Kathryn Bigelow, director of Zero Dark Thirty, which some say endorses torture, defends her movie.
The 'Baywatch' and 'Knight Rider' star talks frankly about how he has come to terms with the semi-ironic fame he achieved in the past decade.
Nadine Gordimer speaks to Emma Brockes about the urge to write, what will happen when Mandela dies, and being a white African.
Marilynne Robinson, who has just won the Orange Prize, shuns big clichéd adventures and chooses to focus on the small, quiet dramas.
Photographs of Abu Ghraib abuses shocked the world. Seven were charged, but the face of the scandal will always be Lynndie England.
Naomi Campbell refers to Nelson Mandela, as is the custom among famous young women who have met him at least twice, as "granddad". Emma Brockes talks to Ms Campbell, currently in South Africa for the birthday of an old friend.
Emma Brockes delves into the dark side of legendary director, actor and writer Woody Allen.
Noam Chomsky (76) has been voted the world's top public intellectual by London-based Prospect magazine. But he has no interest in that. He believes that there is a misconception about what it means to be smart. It is not a question of wit, as with number five on the list (Christopher Hitchens) or poetic dash like number four (Vaclev Havel).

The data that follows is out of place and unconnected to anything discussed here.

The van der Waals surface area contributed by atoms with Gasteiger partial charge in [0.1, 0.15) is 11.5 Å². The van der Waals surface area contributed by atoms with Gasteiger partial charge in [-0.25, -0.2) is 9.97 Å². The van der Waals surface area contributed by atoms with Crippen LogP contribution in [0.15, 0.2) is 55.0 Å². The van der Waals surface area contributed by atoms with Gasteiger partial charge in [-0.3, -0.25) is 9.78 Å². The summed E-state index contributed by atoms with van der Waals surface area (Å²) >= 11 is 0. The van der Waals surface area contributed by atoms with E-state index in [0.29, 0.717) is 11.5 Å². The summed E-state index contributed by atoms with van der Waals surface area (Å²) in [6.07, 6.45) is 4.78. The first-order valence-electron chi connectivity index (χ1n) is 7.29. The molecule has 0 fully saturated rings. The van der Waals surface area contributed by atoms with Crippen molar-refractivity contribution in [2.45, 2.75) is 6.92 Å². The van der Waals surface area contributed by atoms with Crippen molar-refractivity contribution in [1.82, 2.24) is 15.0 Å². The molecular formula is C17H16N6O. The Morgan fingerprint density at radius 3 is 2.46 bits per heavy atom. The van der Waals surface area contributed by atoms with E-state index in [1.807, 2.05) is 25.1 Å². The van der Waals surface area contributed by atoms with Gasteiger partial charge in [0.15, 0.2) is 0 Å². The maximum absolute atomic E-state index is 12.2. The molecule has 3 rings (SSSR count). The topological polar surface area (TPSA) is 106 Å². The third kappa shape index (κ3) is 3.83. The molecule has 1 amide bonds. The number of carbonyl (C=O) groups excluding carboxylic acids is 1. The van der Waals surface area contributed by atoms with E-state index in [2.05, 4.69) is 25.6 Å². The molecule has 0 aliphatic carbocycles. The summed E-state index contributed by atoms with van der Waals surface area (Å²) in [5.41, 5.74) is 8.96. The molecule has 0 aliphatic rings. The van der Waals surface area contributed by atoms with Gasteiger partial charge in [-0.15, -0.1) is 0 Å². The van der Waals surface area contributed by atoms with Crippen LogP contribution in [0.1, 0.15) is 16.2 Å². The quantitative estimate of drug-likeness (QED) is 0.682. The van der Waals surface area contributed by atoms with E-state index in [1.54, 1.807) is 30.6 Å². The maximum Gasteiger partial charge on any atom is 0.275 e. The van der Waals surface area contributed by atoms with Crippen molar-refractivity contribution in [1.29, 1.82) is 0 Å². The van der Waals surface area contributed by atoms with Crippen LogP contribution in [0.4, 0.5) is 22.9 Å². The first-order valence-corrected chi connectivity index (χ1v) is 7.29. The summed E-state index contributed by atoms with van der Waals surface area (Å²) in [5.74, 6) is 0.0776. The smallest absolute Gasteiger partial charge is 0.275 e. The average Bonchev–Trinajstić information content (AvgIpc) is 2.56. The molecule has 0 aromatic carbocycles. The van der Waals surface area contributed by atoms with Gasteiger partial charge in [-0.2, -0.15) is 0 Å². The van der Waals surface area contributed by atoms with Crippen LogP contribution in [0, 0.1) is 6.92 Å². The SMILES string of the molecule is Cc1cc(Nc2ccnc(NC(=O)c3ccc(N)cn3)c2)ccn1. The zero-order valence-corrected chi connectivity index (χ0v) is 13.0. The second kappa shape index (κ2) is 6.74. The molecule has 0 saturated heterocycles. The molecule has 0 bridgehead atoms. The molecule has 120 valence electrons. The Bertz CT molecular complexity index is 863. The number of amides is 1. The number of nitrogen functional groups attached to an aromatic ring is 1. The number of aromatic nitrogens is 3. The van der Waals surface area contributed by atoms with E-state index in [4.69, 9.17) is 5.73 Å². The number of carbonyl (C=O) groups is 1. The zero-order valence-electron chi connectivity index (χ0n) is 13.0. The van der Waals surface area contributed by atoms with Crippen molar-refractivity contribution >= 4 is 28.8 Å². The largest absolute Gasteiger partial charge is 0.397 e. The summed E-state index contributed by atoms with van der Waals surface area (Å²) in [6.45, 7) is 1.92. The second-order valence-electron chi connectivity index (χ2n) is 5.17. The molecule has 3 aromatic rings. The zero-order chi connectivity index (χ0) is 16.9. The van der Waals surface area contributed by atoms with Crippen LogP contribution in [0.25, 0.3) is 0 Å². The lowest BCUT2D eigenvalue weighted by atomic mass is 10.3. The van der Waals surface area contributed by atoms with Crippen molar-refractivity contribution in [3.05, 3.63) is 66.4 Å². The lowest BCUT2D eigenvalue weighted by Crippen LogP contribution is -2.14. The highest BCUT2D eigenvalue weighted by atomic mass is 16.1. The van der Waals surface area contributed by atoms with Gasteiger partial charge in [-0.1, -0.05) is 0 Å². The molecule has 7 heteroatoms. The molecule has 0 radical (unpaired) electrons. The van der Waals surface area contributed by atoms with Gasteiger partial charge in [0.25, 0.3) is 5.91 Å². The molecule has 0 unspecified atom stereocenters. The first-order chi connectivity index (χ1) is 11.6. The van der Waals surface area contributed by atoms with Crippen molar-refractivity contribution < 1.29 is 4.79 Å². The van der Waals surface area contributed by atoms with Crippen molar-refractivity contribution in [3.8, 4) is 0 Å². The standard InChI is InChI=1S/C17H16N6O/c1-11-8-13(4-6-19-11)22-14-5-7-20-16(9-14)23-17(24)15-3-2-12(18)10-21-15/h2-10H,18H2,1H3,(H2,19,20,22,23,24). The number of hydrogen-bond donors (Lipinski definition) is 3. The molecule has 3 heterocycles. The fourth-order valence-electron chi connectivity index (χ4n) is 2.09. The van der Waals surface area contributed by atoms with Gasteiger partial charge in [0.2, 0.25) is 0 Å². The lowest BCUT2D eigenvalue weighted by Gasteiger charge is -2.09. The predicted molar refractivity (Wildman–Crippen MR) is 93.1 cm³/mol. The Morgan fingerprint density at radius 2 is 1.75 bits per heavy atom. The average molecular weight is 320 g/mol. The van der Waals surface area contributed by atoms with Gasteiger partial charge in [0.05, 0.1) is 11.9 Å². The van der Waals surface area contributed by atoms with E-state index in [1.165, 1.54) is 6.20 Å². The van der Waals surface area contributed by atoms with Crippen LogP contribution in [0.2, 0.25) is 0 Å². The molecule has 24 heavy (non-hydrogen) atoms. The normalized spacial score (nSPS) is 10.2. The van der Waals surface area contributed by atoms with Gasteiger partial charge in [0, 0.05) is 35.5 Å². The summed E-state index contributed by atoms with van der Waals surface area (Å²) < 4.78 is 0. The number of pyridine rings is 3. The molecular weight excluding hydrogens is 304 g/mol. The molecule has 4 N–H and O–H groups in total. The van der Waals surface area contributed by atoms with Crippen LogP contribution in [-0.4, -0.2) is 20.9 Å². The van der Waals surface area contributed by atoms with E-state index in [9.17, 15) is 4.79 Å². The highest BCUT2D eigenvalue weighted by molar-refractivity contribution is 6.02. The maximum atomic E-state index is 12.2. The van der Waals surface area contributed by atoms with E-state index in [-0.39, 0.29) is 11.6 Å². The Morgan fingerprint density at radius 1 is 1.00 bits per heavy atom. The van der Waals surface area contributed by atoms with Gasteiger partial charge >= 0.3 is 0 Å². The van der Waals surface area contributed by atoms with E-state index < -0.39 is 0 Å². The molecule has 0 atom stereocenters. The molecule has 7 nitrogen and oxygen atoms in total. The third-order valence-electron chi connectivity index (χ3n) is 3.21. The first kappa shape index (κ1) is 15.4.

Despite Salman Rushdie's reputation as someone who, when he isn't out partying, makes statements about partying, his is not a brash presence, writes Emma Brockes, who spoke to him about his new novel, marriage and political revenge.
Stephen Hawking's book A Brief History of Time clung to the bestseller lists for 237 weeks. He has now published a new, more accessible version of the book. In a rare interview he talks to the Mail & Guardian about disability, why women can't read maps and thinking in 11 dimensions.